7. Select the correlation set and select properties and click on Add.

8. We will get the Select property wizard. Click on New.

9. Give a name to our correlation property.

10. Select the data type for our correlation property. We have selected is here as a ‘Simple Type’. Click Browse. Now we have to select the data type from xml schema types. Select string as our type.

Now a pop up box will appear and asks for the prefix to be used to the xml schema namespace. Give the prefix as ‘xsd’.

11. Click on the new button next to Alias to define property alias.

12. Click on browse and select the message type and input string for query.


13. Now we have finished defining the correlation set, property and alias. Note that we have selected only one alias here because, we are using the same message for both receive activities. Now we have to add the correlation set to the receive activities. On the first receive activity, which creates the process instance, we will initialize the correlation set. On the next, receive activity; we do not need to initialize. Click on the receive activity, and go to properties, click add and select the correlation set. Since we have only one correlation set, it will appear. On the initialize section select yes.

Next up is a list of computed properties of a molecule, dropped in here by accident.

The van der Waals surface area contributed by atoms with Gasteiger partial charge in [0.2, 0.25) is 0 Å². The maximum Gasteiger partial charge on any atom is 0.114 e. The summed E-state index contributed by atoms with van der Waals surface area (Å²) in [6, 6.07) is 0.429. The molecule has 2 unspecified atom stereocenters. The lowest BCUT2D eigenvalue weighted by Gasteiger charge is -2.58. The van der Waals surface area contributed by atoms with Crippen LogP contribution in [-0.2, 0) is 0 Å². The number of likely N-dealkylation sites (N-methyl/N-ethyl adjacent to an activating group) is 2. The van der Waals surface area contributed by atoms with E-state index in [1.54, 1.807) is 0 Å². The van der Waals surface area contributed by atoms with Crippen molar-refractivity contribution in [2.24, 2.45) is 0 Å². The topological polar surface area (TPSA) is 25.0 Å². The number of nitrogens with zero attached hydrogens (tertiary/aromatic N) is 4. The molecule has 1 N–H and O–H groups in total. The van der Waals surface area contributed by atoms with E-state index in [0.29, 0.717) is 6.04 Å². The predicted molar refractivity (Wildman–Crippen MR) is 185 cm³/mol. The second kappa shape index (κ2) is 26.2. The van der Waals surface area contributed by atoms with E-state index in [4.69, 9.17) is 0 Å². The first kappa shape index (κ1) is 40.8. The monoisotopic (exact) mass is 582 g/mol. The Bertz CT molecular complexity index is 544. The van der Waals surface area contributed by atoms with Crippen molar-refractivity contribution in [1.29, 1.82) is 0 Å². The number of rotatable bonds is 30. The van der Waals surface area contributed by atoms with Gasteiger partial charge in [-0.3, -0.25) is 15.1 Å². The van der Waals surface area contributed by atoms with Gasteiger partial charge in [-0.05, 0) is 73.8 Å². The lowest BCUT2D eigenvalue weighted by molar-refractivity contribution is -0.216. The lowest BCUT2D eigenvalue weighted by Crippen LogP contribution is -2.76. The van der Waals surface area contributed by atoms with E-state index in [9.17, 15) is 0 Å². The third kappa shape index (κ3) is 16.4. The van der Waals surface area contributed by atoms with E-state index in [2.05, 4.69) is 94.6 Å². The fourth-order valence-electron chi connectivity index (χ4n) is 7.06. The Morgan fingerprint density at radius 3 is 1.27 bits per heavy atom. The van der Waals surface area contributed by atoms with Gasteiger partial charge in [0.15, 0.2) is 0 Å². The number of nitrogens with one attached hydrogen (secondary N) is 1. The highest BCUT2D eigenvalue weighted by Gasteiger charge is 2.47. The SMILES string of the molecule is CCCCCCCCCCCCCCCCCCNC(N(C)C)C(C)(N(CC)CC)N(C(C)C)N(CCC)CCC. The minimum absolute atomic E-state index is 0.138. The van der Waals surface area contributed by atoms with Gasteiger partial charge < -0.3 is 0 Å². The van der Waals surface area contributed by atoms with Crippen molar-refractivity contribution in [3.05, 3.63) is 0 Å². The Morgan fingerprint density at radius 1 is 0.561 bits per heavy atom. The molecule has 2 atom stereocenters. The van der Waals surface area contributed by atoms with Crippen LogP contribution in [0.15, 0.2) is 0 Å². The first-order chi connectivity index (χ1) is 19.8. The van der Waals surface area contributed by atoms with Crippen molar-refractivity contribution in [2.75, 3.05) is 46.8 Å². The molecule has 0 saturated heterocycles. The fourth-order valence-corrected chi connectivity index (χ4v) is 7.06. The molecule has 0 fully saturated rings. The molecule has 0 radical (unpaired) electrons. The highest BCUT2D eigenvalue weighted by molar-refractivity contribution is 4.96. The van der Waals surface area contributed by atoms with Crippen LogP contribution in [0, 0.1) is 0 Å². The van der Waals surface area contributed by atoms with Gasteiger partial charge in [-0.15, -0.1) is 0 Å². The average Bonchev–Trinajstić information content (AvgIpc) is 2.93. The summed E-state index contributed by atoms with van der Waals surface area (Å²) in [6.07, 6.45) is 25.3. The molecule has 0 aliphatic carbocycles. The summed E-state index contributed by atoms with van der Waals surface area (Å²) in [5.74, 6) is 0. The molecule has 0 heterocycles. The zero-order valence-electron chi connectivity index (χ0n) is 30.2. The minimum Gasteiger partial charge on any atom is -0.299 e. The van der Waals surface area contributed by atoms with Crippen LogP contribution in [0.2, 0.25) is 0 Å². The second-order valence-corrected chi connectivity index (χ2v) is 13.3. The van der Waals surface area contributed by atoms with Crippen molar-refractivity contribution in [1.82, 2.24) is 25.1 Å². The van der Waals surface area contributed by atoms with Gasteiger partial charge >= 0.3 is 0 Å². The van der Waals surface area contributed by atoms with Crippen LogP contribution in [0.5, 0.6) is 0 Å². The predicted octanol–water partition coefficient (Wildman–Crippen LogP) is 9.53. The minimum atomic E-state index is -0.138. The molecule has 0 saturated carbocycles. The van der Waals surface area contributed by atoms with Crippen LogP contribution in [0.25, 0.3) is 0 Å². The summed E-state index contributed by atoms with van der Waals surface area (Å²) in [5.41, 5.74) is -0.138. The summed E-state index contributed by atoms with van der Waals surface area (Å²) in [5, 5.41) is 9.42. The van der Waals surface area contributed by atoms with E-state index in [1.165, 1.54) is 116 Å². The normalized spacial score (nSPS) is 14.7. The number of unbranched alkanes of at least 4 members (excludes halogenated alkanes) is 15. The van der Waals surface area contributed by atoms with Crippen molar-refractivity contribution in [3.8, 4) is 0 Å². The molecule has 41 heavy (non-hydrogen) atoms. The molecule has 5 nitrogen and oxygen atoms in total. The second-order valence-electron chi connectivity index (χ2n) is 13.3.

On the next correlation activity, set initiation to no.
14. Next, generate the deployment descriptor.

Next select all files related to the project and create a zip package.  Upload the bpel package.  One the process is deployed successfully; we can use tryit to send a request to the process. 

Now browse to instance view for this process. Now the instance has complete up to reply activity and
is waiting on the next receive activity. Under the correlation properties: you can see the value we sent in the request.

 14. Now send the same request from tryit again.  Now the process instance has gone to the completed instance.  You can follow the same steps we used here to add correlation sets to any asynchronous business process you implement. Correlation sets can be added to ‘receive’, ‘invoke’ and ‘pick’ activities.